All the major SaaS platforms - Office 365, G Suite, and Salesforce amongst others - now insist on MFA. Microsoft announced last year that MFA is a must for Privileged Accounts or Office 365 global administrator accounts. It then extended that requirement to Cloud Solution Provider (CSP) program partners. Studies indicate that MFA blocks 99.9% of malicious attacks – and this applies not just to Microsoft accounts but to any user profile on a digital application. As Alex Weinert, Microsoft’s Group Program Manager for Identity Security and Protection says, “Your password (rules) don’t matter, but MFA does. Go turn on MFA if you haven’t.”

The US Department of Homeland Security’s CISA also alerted organizations to enable MFA or risk being breached - “MFA is the best mitigation technique to use to protect against credential theft for O365 users.”

SaaS platforms lay foundational emphasis on trust and security and offer a wealth of security controls and capabilities to help you protect your data and applications. However, they can be best applied if organizations own their data and security controls.

The emphasis on MFA by platforms like Office 365 and G Suite is not a bloated requirement, but an essential one that will protect your organization’s security from being breached. Today’s IT setup, where companies are consumers of multiple CSPs, is even more vulnerable to a “proxy-breach”. Service partners have full access to your organization’s email, files, accounts and sites stored in the cloud. If one of your partners or partner’s solutions are compromised, it would, in turn, mean that you are compromised. For example, PCM, the world’s sixth largest CSP, caused a breach at one of their client’s firms when “the attackers stole administrative credentials that PCM uses to manage client accounts within Office 365”>12.

“Spanning Backup was one of the first backup solutions that implemented OAuth 2.0, which can function independently of any administrator credentials. What’s more, we worked closely with Microsoft to ensure that having an app-only security model using OAuth 2.0 was supported.” Dave Wallen — Director of Product Marketing, Spanning Backup

Who Has Been in Your Backup System?

Our final question has to do with access management to your backup instance by your backup provider. As your backup holds a faithful instance of the most critical data; malicious or erroneous intrusion can ruin the best security constructs. How can you keep a check on who exactly is in your backup system?

Intrusion detection

Monitor your network with an intrusion detection system (IDS). This refers to an application that scans a network or systems for malicious activity or policy violations. Any malicious activity or violation is typically reported either to an administrator or collected centrally. Optimally, your backup solution itself should guard against intrusion with log analysis, file integrity checking, policy monitoring, rootkit detection, real-time alerting, and active responses.

Compartmentalized Access

Compartmentalization means limiting of access to information and infrastructure to persons on a need-to-know basis to perform certain tasks. Access to the backup provider’s production servers should be strictly restricted to only those employees who have specific operational requirements and who have been adequately trained in security best practices. Changes to the production environment access control list should be tracked and auditable.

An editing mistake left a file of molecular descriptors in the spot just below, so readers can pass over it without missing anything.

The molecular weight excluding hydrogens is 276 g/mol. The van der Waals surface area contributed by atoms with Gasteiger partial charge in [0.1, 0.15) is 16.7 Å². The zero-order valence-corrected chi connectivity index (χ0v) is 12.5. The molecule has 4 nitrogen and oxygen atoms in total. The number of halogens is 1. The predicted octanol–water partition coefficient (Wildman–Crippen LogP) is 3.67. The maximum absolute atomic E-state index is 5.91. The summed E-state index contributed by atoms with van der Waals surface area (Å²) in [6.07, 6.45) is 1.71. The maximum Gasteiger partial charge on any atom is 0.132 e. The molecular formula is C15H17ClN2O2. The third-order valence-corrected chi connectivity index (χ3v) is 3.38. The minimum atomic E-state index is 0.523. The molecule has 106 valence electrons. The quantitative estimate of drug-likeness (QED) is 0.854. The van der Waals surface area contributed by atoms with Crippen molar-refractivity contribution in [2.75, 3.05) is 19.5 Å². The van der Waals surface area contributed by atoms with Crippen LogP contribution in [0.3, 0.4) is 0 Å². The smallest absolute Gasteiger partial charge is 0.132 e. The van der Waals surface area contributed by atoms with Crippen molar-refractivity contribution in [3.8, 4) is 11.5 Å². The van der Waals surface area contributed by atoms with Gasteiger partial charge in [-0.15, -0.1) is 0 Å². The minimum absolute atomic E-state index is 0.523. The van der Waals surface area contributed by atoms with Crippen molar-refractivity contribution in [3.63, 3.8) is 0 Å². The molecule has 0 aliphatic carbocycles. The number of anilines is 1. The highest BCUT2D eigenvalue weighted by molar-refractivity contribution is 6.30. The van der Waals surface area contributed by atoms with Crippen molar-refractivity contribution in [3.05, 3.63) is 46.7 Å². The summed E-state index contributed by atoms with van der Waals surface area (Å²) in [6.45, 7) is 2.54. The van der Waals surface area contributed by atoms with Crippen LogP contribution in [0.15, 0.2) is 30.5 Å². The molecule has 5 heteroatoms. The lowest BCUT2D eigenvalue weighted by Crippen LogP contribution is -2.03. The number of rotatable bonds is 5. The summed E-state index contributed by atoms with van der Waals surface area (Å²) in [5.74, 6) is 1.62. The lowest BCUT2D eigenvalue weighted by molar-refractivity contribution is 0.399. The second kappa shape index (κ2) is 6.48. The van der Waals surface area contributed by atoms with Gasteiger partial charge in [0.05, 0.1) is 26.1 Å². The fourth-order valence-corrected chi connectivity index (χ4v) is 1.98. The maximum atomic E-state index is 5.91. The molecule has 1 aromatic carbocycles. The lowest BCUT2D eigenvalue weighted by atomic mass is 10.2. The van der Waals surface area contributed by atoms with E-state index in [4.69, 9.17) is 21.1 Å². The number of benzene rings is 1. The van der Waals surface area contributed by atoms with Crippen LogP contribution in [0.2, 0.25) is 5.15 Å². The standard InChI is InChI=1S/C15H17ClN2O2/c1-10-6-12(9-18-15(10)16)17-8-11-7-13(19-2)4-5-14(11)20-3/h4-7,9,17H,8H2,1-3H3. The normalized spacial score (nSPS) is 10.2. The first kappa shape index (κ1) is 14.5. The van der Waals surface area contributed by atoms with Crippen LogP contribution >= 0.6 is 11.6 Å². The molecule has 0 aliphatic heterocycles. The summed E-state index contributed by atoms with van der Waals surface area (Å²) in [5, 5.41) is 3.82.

Audit and activity logs

Apart from audit and activity logs being necessary compliance requirements, they are invaluable in tracing the cause of a breach, diagnostic performance assessment and error correction. Your backup admins should have clear and comprehensive insight into the state of all backup and restore activities, directly from within the application. Besides that, opt-in email notifications of the status of backups should be provided.

Dark web monitoring of compromised credentials

Data breaches are increasingly targeting customer records - 4.1 billion personal records were leaked due to data breaches in the first six months of 2019 alone13. A big reason for that is the profitable and viable marketplace that personal records find on the dark web. For an organization reeling under the massive cost of a breach, the damage of having their data sold on the dark web could be devastating in terms of brand reputation, customer loss, and further financial/legal costs. A backup solution with dark web monitoring can limit and contain the damage in the unfortunate occurrence of a breach.

“Trust and transparency are non-negotiable with respect to cloud application backup. We’re committed to exceeding security related requirements with intrusion detection, compartmentalized access, virtual private cloud, immutable and accessible audit logs and dark web monitoring. Everything we do - from product design to customer support - is focused on earning customer trust and instilling confidence and peace of mind.” Joseph Noonan — Vice President of Product Management, Unitrends and Spanning Backup

Conclusion

A quality backup and recovery solution, like Spanning, will drive better business continuity and improved productivity but the primary reason why businesses choose to invest in backup is to mitigate the potential impacts of a major data loss incident. A comprehensive copy of your SaaS data that meets RPO and RTO requirements is an integral component of a comprehensive data security strategy, but many solutions fail to properly address their own data security flaws. Because of the strategic importance of backup and recovery, it is vital that organizations considering solutions incorporate the questions outlined in this white paper into their evaluation process.

Sources:

  1. McAfee Cloud Adoption & Risk Report
  2. Information Age: Cloud risk, cloud outages and cloud security — human error is the cause
  3. Kaspersky: Understanding Security of the Cloud
  4. Accenture: Cost of Cybercrime 2019
  5. What is the GDPR Impact on SaaS Providers?
  6. Forrester: Back Up Your SaaS Data — Because Most SaaS Providers Don’t
  7. CSA: Security Guidance for Critical Areas of Focus In Cloud Computing V3.0
  8. CJIS: Security Policy
  9. GDPR: Article 45
  10. Forrester: Privileged Identity Management
  11. Forbes: Privileged Credential Abuse
  12. PCM: A CSP’s cascading breach
  13. Forbes: Data Breaches Expose 4.1 Billion Records